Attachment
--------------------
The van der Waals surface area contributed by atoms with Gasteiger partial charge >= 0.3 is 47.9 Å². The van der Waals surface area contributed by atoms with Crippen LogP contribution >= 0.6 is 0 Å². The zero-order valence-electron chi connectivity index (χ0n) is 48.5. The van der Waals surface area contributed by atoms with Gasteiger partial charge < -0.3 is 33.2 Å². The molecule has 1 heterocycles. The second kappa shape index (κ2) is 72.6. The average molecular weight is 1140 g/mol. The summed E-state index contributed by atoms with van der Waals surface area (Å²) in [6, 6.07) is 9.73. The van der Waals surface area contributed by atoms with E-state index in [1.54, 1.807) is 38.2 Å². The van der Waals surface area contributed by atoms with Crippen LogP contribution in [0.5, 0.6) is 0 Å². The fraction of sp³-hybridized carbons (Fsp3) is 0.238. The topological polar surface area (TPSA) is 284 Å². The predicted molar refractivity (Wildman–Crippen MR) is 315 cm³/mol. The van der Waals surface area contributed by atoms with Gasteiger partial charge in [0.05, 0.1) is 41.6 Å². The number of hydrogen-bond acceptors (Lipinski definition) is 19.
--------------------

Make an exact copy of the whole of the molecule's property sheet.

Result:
The van der Waals surface area contributed by atoms with Gasteiger partial charge >= 0.3 is 47.9 Å². The van der Waals surface area contributed by atoms with Crippen LogP contribution >= 0.6 is 0 Å². The zero-order valence-electron chi connectivity index (χ0n) is 48.5. The van der Waals surface area contributed by atoms with Gasteiger partial charge < -0.3 is 33.2 Å². The molecule has 1 heterocycles. The second kappa shape index (κ2) is 72.6. The average molecular weight is 1140 g/mol. The summed E-state index contributed by atoms with van der Waals surface area (Å²) in [6, 6.07) is 9.73. The van der Waals surface area contributed by atoms with E-state index in [1.54, 1.807) is 38.2 Å². The van der Waals surface area contributed by atoms with Crippen LogP contribution in [0.5, 0.6) is 0 Å². The fraction of sp³-hybridized carbons (Fsp3) is 0.238. The topological polar surface area (TPSA) is 284 Å². The predicted molar refractivity (Wildman–Crippen MR) is 315 cm³/mol. The van der Waals surface area contributed by atoms with Gasteiger partial charge in [0.05, 0.1) is 41.6 Å². The number of hydrogen-bond acceptors (Lipinski definition) is 19.